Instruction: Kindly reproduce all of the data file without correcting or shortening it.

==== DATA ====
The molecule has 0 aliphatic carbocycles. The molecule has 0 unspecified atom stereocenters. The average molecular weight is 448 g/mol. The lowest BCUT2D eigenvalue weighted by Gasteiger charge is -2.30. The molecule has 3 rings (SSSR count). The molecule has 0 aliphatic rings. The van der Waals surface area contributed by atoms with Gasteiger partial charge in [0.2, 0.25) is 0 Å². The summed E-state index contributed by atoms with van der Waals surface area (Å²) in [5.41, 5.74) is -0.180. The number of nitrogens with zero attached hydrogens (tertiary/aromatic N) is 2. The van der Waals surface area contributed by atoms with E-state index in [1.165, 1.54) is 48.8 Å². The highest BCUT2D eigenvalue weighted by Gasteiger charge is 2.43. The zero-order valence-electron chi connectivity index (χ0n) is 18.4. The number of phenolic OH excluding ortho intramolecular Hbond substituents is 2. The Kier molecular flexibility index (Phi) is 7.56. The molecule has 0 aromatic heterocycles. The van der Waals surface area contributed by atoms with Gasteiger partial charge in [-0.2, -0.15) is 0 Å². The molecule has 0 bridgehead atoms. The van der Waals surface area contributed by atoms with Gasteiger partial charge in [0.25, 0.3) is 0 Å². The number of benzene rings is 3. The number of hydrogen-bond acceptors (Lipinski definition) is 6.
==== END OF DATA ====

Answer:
The molecule has 0 aliphatic carbocycles. The molecule has 0 unspecified atom stereocenters. The average molecular weight is 448 g/mol. The lowest BCUT2D eigenvalue weighted by Gasteiger charge is -2.30. The molecule has 3 rings (SSSR count). The molecule has 0 aliphatic rings. The van der Waals surface area contributed by atoms with Gasteiger partial charge in [0.2, 0.25) is 0 Å². The summed E-state index contributed by atoms with van der Waals surface area (Å²) in [5.41, 5.74) is -0.180. The number of nitrogens with zero attached hydrogens (tertiary/aromatic N) is 2. The van der Waals surface area contributed by atoms with E-state index in [1.165, 1.54) is 48.8 Å². The highest BCUT2D eigenvalue weighted by Gasteiger charge is 2.43. The zero-order valence-electron chi connectivity index (χ0n) is 18.4. The number of phenolic OH excluding ortho intramolecular Hbond substituents is 2. The Kier molecular flexibility index (Phi) is 7.56. The molecule has 0 aromatic heterocycles. The van der Waals surface area contributed by atoms with Gasteiger partial charge in [-0.2, -0.15) is 0 Å². The molecule has 0 bridgehead atoms. The van der Waals surface area contributed by atoms with Gasteiger partial charge in [0.25, 0.3) is 0 Å². The number of benzene rings is 3. The number of hydrogen-bond acceptors (Lipinski definition) is 6.